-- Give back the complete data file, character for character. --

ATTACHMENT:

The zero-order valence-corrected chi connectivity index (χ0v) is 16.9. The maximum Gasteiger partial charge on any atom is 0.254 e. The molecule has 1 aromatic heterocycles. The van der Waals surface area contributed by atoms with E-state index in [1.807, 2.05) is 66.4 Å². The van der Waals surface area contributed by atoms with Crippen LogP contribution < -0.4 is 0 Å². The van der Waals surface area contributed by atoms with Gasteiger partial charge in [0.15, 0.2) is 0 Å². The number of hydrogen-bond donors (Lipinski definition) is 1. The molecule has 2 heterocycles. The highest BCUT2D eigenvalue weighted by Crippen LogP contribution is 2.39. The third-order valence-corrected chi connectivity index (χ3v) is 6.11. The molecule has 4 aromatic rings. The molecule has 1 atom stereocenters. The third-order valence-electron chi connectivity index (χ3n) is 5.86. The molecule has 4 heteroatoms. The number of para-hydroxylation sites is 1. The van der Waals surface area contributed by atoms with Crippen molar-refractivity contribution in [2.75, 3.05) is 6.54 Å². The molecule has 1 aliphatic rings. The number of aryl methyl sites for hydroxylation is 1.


The zero-order valence-corrected chi connectivity index (χ0v) is 16.9. The maximum Gasteiger partial charge on any atom is 0.254 e. The molecule has 1 aromatic heterocycles. The van der Waals surface area contributed by atoms with E-state index in [1.807, 2.05) is 66.4 Å². The van der Waals surface area contributed by atoms with Crippen LogP contribution < -0.4 is 0 Å². The van der Waals surface area contributed by atoms with Gasteiger partial charge in [0.15, 0.2) is 0 Å². The number of hydrogen-bond donors (Lipinski definition) is 1. The molecule has 2 heterocycles. The highest BCUT2D eigenvalue weighted by Crippen LogP contribution is 2.39. The third-order valence-corrected chi connectivity index (χ3v) is 6.11. The molecule has 4 aromatic rings. The molecule has 1 atom stereocenters. The third-order valence-electron chi connectivity index (χ3n) is 5.86. The molecule has 4 heteroatoms. The number of para-hydroxylation sites is 1. The van der Waals surface area contributed by atoms with Crippen molar-refractivity contribution in [2.75, 3.05) is 6.54 Å². The molecule has 1 aliphatic rings. The number of aryl methyl sites for hydroxylation is 1.